The consulting firm McKinsey & Company worked with Northwest Harvest, a food bank supplier for the state, at the start of the crisis to create a model for anticipating need throughout 2020. They used “unemployment shock” — the number of new people who would be out of work as a result of the pandemic and the stay-home directives — to estimate that between 1.6 million and 2.2 million Washingtonians, almost one-third of the state, would lack the financial resources to acquire all of the food they need, said Rains, the food policy adviser. For comparison, in November 2019, 850,000 people living in Washington visited a food bank or food-assistance program.
So far, McKinsey’s model has proven in-line with real-time demand, said Thomas Reynolds, chief executive officer of Northwest Harvest.
Heading into 2021, there’s now “the exhaustion of assets and that’s the thing that we really have no sophisticated and meaningful way to monitor,” Rains said.
People leading hunger relief efforts are also concerned where funding will come from in the new year to support the state Department of Agriculture’s emergency food buying response. For example, the department received more than $59 million in CARES Act funding through state distribution to purchase emergency food — but all of that money had to be spent by Dec. 30.
Fully understanding the need for food assistance across the state is becoming harder and harder, Rains explained, as the pandemic drags on. Another study by the University of Washington and Washington State University is helping to add more nuance to show how Washingtonians are currently faring. The survey, WAFood Security Survey, is currently in its second wave of data collection and anyone can complete it. Based on the study’s first round of data collection in June, 30% of Washington households have experienced a lack of food since the implementation of the state’s first stay-at-home order. Of those households, 59% had children living in the home.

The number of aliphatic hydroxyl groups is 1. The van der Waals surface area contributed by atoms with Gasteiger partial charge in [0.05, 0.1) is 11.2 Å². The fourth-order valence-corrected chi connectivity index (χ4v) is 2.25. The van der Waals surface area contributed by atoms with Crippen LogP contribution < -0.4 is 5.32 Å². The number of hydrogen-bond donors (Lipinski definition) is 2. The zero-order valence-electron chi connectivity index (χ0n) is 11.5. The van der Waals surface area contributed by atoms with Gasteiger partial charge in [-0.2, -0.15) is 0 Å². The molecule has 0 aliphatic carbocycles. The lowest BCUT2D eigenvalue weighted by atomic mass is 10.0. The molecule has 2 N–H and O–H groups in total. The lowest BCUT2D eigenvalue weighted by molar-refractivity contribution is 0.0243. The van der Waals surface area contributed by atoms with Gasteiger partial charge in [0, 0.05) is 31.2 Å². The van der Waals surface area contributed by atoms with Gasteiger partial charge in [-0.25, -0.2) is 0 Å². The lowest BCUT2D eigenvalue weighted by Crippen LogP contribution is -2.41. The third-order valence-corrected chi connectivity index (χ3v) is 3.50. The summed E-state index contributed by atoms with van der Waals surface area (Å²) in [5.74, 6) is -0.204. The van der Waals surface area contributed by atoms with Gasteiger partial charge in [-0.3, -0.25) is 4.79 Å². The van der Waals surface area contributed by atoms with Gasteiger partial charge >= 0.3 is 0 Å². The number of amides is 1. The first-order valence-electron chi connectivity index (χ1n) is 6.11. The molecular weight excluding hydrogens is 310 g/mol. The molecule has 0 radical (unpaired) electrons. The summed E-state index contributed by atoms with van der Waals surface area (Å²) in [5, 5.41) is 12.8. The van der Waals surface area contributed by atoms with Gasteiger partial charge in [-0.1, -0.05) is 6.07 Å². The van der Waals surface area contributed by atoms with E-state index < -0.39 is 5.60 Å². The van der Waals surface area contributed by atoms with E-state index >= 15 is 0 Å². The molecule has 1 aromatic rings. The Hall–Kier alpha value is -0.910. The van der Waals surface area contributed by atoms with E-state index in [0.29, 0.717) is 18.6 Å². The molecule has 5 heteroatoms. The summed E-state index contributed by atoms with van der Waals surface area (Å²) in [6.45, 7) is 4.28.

“One of the many complexities that the hunger relief community is dealing with … is that there’s losing your job and then there’s voluntary workforce reduction,” Rains said.
As Seattle Public Schools and other school districts have switched to online learning this school year, many parents have had to reduce their workload or step away from work altogether in order to support their families.
“It’s voluntary, but kind of not,” Rains said. Folks who are voluntarily reducing their workload don’t qualify for unemployment benefits, she added. In addition, many families have drawn from their savings, sold off assets as well as leaned on friends, religious groups or social networks for help.
Measuring whether a family has enough food is like a weather vane for measuring the health and economic prosperity of a community, explained Reynolds, with Northwest Harvest.
“When food insecurity rates go up, it means that people are stretching their dollars to the very limit and are on the brink of economic crisis,” Reynolds said.
Jennifer Muzia, executive director of the Ballard Food Bank, said that if people are being forced to choose between what bills they can pay, don’t let food be a concern.
“This is a resource we’ve always had in our community, and now it’s one of the most critical things,” she said.
Sitting in line at the Ballard Food Bank, Villaseca said if he only had to take care of himself, he might move back to his hometown in Mexico. But he has four daughters and a wife and his oldest is in college to become a doctor.
He’s never been out of work like this before, he said, especially around the holidays. For the first time, he wasn’t able to buy his kids presents for Christmas.
But thankfully, he said, they’re still together.